Perspectives Header
Kerri Broome, editor
December 2011

CRS logo
In This Issue
Happy Holidays from CRS
Call for 2012 Preservation Award Nominations
Johnson to Propose Four Landmark Nominations
Historic Building on CSU Campus Threatened
Wood Frame Italianate Residence Endangered
Time Running Out for Forest City Brewery
Sign Petition Against Demolition of Churches
Can Section 106 Due Diligence be Measured?
Changes to Federal Application for Tax Credits
New National Register Nominations
Akron Redevelopment Plan
Seneca County Courthouse Update
Preservation Book Sale
Old Stone Church Lunchtime Concerts
Office Space For Rent
More About CRS

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Happy Holidays from the  

Cleveland Restoration Society

Don't forget the preservationists on your list this season!  A gift membership in the Cleveland Restoration Society begins at $35 ($55 for a family membership), with benefits that last for twelve months, making it an excellent, affordable present. CRS is also in the middle of our Annual Fund year-end campaign. Your gift in any amount is greatly appreciated. Donations and membership purchases, which are fully tax deductible,  can be completed securely online at And all donations to our organization stay local and support our work as the voice for endangered historic landmarks in the Greater Cleveland area.


Please note that we will not be holding a holiday open house this year. CRS's office will be closed December 26 - 30. From our Sarah Benedict House to your house, we hope that you have a wonderful holiday season!





Residences at 668

Preservation Award Nominations

Due January 16   

Do you know of a recently completed restoration project in Northeast Ohio, or one that will be completed soon? Do you think it should be considered for a 2012 Preservation Award by the Cleveland Restoration Society and the Cleveland Chapter of the American Institute of Architects? If so, fill out a nomination form and submit it to the Cleveland Restoration Society.  Please note that the deadline for nominations is Monday, January 16, 2012, which is sooner in the process than it has been previously. (Pictured are the Residences at 668 Euclid, a 2011 winner.)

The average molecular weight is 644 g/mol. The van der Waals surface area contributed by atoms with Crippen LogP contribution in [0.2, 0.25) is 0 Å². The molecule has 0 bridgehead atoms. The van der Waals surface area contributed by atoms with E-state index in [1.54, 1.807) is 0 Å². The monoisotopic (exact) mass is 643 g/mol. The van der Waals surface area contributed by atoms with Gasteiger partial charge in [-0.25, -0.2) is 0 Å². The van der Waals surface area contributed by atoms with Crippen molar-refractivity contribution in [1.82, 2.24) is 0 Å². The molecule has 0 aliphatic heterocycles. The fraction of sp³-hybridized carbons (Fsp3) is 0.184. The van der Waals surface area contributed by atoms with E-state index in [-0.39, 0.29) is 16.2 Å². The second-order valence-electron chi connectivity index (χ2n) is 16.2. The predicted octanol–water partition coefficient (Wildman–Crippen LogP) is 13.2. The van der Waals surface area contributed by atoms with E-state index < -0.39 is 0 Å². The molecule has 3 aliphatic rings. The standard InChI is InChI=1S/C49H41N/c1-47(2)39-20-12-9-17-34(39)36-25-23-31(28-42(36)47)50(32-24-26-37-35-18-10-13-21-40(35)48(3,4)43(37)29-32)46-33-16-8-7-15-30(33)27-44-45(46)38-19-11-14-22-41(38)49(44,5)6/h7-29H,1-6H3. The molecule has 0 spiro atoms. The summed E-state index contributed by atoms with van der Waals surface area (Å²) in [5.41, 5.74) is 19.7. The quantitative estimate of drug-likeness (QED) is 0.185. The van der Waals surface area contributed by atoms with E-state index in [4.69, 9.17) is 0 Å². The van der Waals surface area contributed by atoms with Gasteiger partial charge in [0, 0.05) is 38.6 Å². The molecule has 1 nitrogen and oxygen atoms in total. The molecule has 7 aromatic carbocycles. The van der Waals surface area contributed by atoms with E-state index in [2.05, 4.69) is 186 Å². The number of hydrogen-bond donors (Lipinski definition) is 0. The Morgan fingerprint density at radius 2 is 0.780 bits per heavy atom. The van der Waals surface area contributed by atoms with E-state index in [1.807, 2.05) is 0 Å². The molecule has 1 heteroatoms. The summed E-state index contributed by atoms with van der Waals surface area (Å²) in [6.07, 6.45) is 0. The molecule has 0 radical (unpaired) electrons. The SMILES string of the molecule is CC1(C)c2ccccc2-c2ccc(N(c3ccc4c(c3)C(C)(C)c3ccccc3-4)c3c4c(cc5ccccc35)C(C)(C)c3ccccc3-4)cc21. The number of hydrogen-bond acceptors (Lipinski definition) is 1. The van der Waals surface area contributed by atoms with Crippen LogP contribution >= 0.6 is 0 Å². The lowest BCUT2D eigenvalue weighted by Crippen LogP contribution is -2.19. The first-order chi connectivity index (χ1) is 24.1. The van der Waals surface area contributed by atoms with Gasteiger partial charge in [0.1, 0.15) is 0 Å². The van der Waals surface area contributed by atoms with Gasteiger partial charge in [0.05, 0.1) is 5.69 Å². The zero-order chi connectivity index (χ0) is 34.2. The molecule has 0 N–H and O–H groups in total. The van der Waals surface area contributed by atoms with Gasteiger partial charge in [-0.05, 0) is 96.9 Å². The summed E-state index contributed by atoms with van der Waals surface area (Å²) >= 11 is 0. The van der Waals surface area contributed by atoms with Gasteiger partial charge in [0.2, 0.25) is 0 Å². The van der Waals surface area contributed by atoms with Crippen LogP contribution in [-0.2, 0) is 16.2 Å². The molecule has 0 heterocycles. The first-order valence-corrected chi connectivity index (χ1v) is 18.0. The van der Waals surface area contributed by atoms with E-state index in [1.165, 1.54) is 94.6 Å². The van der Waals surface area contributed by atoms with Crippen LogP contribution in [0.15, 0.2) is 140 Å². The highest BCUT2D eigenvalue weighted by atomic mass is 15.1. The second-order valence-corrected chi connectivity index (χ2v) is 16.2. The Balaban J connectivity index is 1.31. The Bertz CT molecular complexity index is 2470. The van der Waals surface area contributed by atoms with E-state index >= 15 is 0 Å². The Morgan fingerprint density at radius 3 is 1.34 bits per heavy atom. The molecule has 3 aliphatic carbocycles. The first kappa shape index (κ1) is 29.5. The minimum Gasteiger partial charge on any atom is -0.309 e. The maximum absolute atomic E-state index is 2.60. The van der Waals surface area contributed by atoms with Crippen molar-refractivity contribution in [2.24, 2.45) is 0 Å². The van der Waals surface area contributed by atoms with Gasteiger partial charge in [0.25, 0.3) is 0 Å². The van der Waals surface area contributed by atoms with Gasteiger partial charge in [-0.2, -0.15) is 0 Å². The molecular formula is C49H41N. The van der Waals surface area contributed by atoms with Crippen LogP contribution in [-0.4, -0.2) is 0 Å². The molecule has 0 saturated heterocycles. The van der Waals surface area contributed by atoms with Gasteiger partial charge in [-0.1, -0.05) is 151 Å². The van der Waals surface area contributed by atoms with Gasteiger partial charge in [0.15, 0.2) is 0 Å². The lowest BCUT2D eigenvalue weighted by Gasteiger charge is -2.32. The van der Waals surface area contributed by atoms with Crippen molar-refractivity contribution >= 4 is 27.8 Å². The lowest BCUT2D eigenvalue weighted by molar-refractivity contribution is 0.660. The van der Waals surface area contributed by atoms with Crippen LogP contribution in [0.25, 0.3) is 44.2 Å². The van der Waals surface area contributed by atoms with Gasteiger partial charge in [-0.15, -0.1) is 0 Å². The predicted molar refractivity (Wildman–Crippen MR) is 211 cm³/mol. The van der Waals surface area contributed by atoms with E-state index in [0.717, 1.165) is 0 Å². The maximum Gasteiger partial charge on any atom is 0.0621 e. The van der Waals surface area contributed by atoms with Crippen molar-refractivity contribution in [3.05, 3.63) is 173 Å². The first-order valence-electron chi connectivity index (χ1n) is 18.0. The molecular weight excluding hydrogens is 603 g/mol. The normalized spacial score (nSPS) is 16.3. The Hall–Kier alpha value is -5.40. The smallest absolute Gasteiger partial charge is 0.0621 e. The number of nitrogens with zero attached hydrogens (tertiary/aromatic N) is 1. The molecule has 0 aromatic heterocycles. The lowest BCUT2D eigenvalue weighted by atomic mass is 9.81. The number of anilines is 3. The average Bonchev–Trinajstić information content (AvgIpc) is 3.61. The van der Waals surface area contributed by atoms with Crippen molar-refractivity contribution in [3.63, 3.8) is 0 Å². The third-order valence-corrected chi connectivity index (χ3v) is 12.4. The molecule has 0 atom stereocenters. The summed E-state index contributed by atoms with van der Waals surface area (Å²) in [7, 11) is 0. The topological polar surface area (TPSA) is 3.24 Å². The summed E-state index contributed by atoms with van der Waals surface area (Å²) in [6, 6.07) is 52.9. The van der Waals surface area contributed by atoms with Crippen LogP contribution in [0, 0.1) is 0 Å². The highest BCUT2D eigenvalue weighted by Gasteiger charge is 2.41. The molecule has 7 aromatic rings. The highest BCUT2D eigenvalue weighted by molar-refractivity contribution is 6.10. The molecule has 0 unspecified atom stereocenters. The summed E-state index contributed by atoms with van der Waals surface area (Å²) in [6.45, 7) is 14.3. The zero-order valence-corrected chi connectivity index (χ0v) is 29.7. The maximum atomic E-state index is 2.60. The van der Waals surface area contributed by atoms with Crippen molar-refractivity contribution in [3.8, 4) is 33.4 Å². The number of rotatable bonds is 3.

Stager-Beckwith House

Councilman to Propose Four Cleveland Landmark Nominations

Cleveland Councilman Jeff Johnson (Ward 8) will nominate four properties - the Wolfe Music Store Building, the Howe Mansion, the Stager-Beckwith Mansion, and Fenn Tower - for Cleveland Landmark status at the next Cleveland Landmarks Commission meeting, to be held tomorrow, Thursday, December 8.


The Wolfe Music Store Building, 2112 Euclid Avenue, was built 1927-1928 by Walker & Weeks. It is currently threatened by demolition. Read more about the Wolfe Music Store Building in this issue of Perspectives


The George W. Howe House, 2258 Euclid Avenue, built in 1894 and designed by Coburn and Barnum of Cleveland, is an unusual example of Italian Renaissance Revival architecture featuring thin buff-colored Roman brick with sandstone and terra cotta trim. It is one of the few remaining residential structures from the "Millionaires' Row" era of Cleveland's history. The Vixseboxse Art Gallery called the Howe Mansion home for many years. Cleveland State University incorporated the structure into its campus plan and it is now Parker Hannifin Administration Building.